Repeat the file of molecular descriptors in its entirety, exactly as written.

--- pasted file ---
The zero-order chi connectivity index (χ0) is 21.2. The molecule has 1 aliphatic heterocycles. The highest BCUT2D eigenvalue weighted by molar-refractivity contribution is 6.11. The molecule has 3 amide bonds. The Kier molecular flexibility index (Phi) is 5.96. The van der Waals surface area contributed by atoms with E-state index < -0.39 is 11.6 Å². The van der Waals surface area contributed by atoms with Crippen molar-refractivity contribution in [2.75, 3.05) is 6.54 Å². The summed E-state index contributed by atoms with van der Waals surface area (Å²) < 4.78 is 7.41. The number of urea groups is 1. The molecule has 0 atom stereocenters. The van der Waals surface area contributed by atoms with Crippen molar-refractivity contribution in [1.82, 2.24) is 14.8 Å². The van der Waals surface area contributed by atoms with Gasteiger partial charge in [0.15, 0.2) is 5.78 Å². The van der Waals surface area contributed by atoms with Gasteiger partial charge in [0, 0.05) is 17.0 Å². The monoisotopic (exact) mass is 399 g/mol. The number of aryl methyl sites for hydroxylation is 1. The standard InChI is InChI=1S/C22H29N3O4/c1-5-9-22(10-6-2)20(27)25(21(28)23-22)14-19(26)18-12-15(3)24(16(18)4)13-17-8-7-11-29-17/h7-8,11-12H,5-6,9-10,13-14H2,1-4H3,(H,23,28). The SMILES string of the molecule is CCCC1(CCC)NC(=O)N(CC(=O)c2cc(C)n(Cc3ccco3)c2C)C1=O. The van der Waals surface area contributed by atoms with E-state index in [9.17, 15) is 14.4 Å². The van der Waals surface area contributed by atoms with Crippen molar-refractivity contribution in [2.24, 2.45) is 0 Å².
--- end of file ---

The zero-order chi connectivity index (χ0) is 21.2. The molecule has 1 aliphatic heterocycles. The highest BCUT2D eigenvalue weighted by molar-refractivity contribution is 6.11. The molecule has 3 amide bonds. The Kier molecular flexibility index (Phi) is 5.96. The van der Waals surface area contributed by atoms with E-state index < -0.39 is 11.6 Å². The van der Waals surface area contributed by atoms with Crippen molar-refractivity contribution in [2.75, 3.05) is 6.54 Å². The summed E-state index contributed by atoms with van der Waals surface area (Å²) < 4.78 is 7.41. The number of urea groups is 1. The molecule has 0 atom stereocenters. The van der Waals surface area contributed by atoms with Crippen molar-refractivity contribution in [1.82, 2.24) is 14.8 Å². The van der Waals surface area contributed by atoms with Gasteiger partial charge in [0.15, 0.2) is 5.78 Å². The van der Waals surface area contributed by atoms with Gasteiger partial charge in [0, 0.05) is 17.0 Å². The monoisotopic (exact) mass is 399 g/mol. The number of aryl methyl sites for hydroxylation is 1. The standard InChI is InChI=1S/C22H29N3O4/c1-5-9-22(10-6-2)20(27)25(21(28)23-22)14-19(26)18-12-15(3)24(16(18)4)13-17-8-7-11-29-17/h7-8,11-12H,5-6,9-10,13-14H2,1-4H3,(H,23,28). The SMILES string of the molecule is CCCC1(CCC)NC(=O)N(CC(=O)c2cc(C)n(Cc3ccco3)c2C)C1=O. The van der Waals surface area contributed by atoms with E-state index in [9.17, 15) is 14.4 Å². The van der Waals surface area contributed by atoms with Crippen molar-refractivity contribution in [2.24, 2.45) is 0 Å².